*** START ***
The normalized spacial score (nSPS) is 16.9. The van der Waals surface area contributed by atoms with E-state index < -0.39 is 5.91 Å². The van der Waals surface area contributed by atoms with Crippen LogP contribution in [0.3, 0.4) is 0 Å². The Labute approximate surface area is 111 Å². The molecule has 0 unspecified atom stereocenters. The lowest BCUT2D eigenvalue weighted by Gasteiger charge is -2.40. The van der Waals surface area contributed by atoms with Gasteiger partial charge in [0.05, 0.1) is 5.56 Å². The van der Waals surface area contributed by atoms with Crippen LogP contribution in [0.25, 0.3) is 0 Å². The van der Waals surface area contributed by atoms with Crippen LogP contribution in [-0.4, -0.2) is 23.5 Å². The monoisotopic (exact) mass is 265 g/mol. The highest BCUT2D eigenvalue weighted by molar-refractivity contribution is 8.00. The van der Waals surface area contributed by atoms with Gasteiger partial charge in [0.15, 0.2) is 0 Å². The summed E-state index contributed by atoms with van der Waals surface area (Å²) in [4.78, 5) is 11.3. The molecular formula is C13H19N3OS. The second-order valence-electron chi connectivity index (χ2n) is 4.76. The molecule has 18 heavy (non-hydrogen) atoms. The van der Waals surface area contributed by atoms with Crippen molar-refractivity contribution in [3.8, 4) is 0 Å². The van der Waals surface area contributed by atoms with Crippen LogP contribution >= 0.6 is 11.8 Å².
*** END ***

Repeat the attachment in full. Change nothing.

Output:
The normalized spacial score (nSPS) is 16.9. The van der Waals surface area contributed by atoms with E-state index < -0.39 is 5.91 Å². The van der Waals surface area contributed by atoms with Crippen LogP contribution in [0.3, 0.4) is 0 Å². The Labute approximate surface area is 111 Å². The molecule has 0 unspecified atom stereocenters. The lowest BCUT2D eigenvalue weighted by Gasteiger charge is -2.40. The van der Waals surface area contributed by atoms with Gasteiger partial charge in [0.05, 0.1) is 5.56 Å². The van der Waals surface area contributed by atoms with Crippen LogP contribution in [0.25, 0.3) is 0 Å². The van der Waals surface area contributed by atoms with Crippen LogP contribution in [-0.4, -0.2) is 23.5 Å². The monoisotopic (exact) mass is 265 g/mol. The highest BCUT2D eigenvalue weighted by molar-refractivity contribution is 8.00. The van der Waals surface area contributed by atoms with Gasteiger partial charge in [0.15, 0.2) is 0 Å². The summed E-state index contributed by atoms with van der Waals surface area (Å²) in [4.78, 5) is 11.3. The molecular formula is C13H19N3OS. The second-order valence-electron chi connectivity index (χ2n) is 4.76. The molecule has 18 heavy (non-hydrogen) atoms. The van der Waals surface area contributed by atoms with Crippen molar-refractivity contribution in [3.8, 4) is 0 Å². The van der Waals surface area contributed by atoms with Crippen LogP contribution >= 0.6 is 11.8 Å².